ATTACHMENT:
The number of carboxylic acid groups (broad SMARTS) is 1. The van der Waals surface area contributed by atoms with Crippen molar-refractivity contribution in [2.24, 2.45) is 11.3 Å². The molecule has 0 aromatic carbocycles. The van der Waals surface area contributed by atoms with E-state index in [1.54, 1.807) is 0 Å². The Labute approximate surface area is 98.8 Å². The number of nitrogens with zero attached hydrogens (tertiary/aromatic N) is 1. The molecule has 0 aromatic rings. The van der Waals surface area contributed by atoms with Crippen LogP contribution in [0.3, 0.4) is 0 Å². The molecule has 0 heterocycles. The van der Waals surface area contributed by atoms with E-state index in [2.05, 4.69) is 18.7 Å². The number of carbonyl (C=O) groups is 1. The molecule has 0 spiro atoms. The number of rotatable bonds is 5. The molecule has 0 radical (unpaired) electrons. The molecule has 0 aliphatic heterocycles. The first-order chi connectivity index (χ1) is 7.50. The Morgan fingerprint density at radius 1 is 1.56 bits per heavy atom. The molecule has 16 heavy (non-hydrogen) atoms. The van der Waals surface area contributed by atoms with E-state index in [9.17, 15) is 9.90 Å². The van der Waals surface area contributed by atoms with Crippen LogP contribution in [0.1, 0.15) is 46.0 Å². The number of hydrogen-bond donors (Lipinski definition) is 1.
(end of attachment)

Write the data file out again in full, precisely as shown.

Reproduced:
The number of carboxylic acid groups (broad SMARTS) is 1. The van der Waals surface area contributed by atoms with Crippen molar-refractivity contribution in [2.24, 2.45) is 11.3 Å². The molecule has 0 aromatic carbocycles. The van der Waals surface area contributed by atoms with E-state index in [1.54, 1.807) is 0 Å². The Labute approximate surface area is 98.8 Å². The number of nitrogens with zero attached hydrogens (tertiary/aromatic N) is 1. The molecule has 0 aromatic rings. The van der Waals surface area contributed by atoms with Crippen LogP contribution in [0.3, 0.4) is 0 Å². The molecule has 0 heterocycles. The van der Waals surface area contributed by atoms with E-state index in [2.05, 4.69) is 18.7 Å². The number of carbonyl (C=O) groups is 1. The molecule has 0 spiro atoms. The number of rotatable bonds is 5. The molecule has 0 radical (unpaired) electrons. The molecule has 0 aliphatic heterocycles. The first-order chi connectivity index (χ1) is 7.50. The Morgan fingerprint density at radius 1 is 1.56 bits per heavy atom. The molecule has 16 heavy (non-hydrogen) atoms. The van der Waals surface area contributed by atoms with E-state index in [9.17, 15) is 9.90 Å². The van der Waals surface area contributed by atoms with Crippen LogP contribution in [0.1, 0.15) is 46.0 Å². The number of hydrogen-bond donors (Lipinski definition) is 1.